One group of candidates that did not apparently suffer in this election cycle on account of their job responsibilities were the several present or former Assistant Public Defenders (a dozen or more) who were successful in winning their primary elections.

I don't know of any APDs who were the target of negative mailers in this election cycle because they took on the representation of persons accused of crimes, sometimes heinous, infamous crimes.

But I did hear of one APD who was targeted for campaign finance violations because of money donated to her campaign by her mother. Which was -- despite the complaint -- almost certainly legal. (I say almost certainly because I never received confirmation that the complaint was dismissed by the Illinois State Board of Elections. I am confident that it was -- but I do not know.) Again, I do not suggest that the APD's opponent knew about the complaint before it was lodged -- but the candidate whose supporter initiated this complaint was not well served by this 'assistance.'

No, on balance, I think there was more negative campaigning, more questionable tactics, and more badly-spent money, than in any judicial campaign I've covered previously.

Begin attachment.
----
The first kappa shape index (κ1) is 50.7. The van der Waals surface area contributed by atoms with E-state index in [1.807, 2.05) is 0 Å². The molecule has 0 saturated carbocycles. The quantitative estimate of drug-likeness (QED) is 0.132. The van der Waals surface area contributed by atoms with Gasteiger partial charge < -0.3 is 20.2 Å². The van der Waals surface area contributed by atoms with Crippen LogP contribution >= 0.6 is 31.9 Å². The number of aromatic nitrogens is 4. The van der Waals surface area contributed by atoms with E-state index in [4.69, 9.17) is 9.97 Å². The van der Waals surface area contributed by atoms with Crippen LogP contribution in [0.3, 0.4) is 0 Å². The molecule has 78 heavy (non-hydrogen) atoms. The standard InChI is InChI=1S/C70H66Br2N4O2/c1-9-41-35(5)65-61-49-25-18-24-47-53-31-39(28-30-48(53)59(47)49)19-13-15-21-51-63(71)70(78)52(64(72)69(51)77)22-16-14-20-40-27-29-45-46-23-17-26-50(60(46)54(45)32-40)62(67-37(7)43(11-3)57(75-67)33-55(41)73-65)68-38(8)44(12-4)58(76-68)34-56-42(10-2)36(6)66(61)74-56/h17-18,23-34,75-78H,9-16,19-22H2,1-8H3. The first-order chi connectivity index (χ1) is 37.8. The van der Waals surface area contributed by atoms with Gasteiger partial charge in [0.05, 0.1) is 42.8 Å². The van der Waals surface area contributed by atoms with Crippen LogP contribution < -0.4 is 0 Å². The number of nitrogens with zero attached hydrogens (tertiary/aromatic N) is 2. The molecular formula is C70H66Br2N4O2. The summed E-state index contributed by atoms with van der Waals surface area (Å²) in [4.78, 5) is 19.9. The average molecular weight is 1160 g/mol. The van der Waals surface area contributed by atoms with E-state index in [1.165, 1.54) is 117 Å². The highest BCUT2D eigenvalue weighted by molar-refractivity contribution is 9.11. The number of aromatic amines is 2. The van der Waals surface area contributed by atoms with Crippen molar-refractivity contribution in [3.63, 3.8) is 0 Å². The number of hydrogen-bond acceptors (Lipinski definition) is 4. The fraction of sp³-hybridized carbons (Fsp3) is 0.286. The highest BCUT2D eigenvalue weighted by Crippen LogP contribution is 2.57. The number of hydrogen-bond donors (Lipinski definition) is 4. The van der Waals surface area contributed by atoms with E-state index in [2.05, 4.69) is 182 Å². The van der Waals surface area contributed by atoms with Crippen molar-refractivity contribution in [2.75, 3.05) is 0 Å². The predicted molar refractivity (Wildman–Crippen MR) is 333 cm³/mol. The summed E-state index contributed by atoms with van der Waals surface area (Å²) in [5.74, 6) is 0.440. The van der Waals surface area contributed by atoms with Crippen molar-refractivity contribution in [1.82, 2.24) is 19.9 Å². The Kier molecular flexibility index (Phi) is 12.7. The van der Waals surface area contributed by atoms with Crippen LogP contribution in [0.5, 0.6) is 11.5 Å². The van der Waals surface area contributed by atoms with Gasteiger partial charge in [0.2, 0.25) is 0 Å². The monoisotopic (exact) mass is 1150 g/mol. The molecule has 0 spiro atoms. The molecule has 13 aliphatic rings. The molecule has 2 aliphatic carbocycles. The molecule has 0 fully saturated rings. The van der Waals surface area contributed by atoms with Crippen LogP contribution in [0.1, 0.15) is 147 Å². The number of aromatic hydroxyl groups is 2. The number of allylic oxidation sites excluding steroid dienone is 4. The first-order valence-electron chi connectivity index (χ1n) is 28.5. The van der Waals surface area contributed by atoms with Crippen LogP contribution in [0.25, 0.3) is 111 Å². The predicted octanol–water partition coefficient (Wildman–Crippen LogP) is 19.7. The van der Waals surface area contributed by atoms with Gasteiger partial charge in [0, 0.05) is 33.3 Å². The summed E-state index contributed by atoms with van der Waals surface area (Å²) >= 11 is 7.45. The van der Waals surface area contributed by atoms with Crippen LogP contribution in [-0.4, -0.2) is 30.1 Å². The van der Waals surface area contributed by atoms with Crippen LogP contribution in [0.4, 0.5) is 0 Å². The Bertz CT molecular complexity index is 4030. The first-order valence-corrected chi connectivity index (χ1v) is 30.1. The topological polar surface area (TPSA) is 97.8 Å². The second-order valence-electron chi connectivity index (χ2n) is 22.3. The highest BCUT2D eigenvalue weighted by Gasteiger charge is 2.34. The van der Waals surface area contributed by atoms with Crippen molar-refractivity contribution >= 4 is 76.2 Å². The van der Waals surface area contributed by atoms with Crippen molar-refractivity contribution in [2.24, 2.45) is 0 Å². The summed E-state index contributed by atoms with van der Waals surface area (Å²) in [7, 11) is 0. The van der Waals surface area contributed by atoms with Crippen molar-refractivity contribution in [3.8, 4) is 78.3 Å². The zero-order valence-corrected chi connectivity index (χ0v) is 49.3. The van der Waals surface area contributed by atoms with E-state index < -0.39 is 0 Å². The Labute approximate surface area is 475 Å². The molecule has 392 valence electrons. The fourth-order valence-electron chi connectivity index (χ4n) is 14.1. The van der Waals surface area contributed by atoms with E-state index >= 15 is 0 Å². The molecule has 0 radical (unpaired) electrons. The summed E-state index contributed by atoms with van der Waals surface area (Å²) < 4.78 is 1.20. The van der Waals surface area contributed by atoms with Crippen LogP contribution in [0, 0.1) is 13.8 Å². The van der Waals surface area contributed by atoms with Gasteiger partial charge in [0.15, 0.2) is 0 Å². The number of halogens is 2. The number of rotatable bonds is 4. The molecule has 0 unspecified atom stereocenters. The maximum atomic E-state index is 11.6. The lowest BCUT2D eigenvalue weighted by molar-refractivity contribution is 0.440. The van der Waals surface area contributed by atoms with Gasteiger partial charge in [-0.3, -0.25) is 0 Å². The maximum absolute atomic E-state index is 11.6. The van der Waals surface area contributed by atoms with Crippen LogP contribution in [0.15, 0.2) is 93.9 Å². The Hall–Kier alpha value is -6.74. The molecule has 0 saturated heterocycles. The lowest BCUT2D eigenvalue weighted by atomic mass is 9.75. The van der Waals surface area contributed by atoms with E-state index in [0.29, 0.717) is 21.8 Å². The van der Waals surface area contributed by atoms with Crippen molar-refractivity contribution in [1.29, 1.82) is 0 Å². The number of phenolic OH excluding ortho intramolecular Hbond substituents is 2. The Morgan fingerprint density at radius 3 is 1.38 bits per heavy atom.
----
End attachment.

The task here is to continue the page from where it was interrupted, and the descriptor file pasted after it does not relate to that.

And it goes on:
Perhaps you think differently. Perhaps you have further anecdotal support for my hypothesis -- or can recount events that undermine it.

But... please... don't get personal in the comments. I want to print as many as I can.


Albert said...

Working on it right now sir! Lots to deal with this time. Hopefully tomorrow.

Anonymous said...

I'm excited to hear Dr. Klumpp's thoughts on this. I know that he has included spending as a factor in analyzing judicial races. However, has he ever looked at the type of spending that candidates have done and whether certain types are more effective than others? That is, I wonder if Dr. Klumpp can ascertain, based on campaign finance disclosures, whether mail, TV, radio, phone calls, etc. are most effective for candidates in these judicial races.